Netflix raises $2 billion for content development
In the latest move in the streaming wars, Netflix has placed a debt offering to develop more original content. This follows an April offering for the same amount. CNBC
dis-rup-shun: Faced with intense competition, Netflix is showing what it’s made of — doubling down for the long haul, intent to win with better content. The question is, can Netflix be a better studio than the studios and drive more viewers to its monthly service than its competitors who have such assets as live sports (ESPN), blockbuster syndicated series such as Friends (AT&T), and a catalog of treasured content (Disney)? Hats off to the scrappy streamer that, when faced with intense competition, is ready to fight. What is certain is that the big winner in the streaming wars will be the consumer who will enjoy boatloads of original content from competing streaming networks, commercial free, for a low monthly fee.
A look back at 10 years of smartphones
CNET surveys technologies of the last decade, including a look at how smartphones have transformed our lives. Recalling earliest Android devices and apps which included fart and virtual lighter apps that made thousands of dollars of revenue every day, the article lists the industries that have been essentially destroyed by smartphones. Those include MP3 players, point and shoot cameras, voice recorders, GPS devices, and almost, except for Apple’s actions, the wristwatch. Hot companies such as Nokia, Blackberry, HTC and Motorola were not successful making smartphones that people wanted, and are paying dearly today. Chinese smartphone makers are quickly developing lower cost and high functionality devices that will challenge Apple and Samsung’s dominance.
dis-rup-shun: As in every technology hardware introduction (mainframe, mini-computer, PC, modem, game device, etc.), the category transforms consumer habits, sells millions of units, changes the way people work and live, becomes mature, and reaches commodity status. Can Apple and Samsung continue to innovate at a fast enough pace to stay ahead of Huawai, Xiaomi and Oppo? Expect Apple and Samsung to aggressively lead critical innovations such as heart and health tracking, and to greatly improve their smart home offerings as value adds. Whatever the leaders do, the Chinese players will be very close behind.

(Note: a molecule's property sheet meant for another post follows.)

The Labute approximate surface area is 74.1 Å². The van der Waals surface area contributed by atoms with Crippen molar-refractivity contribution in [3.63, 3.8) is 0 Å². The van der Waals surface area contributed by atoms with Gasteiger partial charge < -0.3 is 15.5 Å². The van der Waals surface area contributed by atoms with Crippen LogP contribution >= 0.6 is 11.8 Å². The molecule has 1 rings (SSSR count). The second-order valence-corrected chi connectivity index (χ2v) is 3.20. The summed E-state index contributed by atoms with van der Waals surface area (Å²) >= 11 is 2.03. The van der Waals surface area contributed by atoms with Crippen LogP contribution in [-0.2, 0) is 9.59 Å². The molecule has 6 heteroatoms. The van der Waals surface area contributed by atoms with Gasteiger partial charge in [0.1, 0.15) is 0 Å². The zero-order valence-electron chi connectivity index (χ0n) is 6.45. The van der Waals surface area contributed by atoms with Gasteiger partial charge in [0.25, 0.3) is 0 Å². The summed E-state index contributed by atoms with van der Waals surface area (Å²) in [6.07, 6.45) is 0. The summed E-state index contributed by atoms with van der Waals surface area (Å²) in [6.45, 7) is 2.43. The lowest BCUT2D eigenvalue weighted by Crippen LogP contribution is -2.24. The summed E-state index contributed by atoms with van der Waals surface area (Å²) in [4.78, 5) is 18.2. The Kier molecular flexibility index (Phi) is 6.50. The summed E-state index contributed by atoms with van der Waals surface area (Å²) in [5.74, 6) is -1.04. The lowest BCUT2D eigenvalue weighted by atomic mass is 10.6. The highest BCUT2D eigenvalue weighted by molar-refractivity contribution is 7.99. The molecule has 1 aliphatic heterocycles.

Shine brings the smart toilet to U.S. bathrooms
Smart toilets, like those in Japan, are able to clean a person, clean itself, heat the seat, measure heart rates, and play music. Despite their popularity in Japan, they have never caught on in North American homes. The Shine Bathroom Assistant seeks to ease the U.S. market into smart toilets through its $99 Echo looking device that sits next to or on the toilet and cleans the bowl after every flush. It also detects water leaks that are common in toilets. TechCrunch
dis-rup-shun: Transitioning our homes to regularly feature smart appliances and devices will sometimes be painful, asking us to put connected devices all around our homes, running power cords across counter tops, floors and tables. A smart toilet like those in Japan that has everything built in sounds quite nice, but an external gadget that further clutters the bathroom does not. After all, cleaning the toilet is one of the easier home chores. Perhaps Shine can increase our interest in a fully integrated smart toilet, but it won’t be at the top of many people’s holiday shopping list.
Hackers find a way to spoil smart speakers
Malicious third parties have developed a number of skills for Alexa and Google Home that eavesdrop or phish for passwords. The skills, disguised as providers of horoscopes or random numbers, keep listening long after they have gone silent, or provide an error message that requests a password. Ars Technica
dis-rup-shun: Simply put, with each new technology innovation will come abuse and bad intentions. The data security and malware fighting industry has a bright future, and will be an excellent vocation for the brightest of technical minds.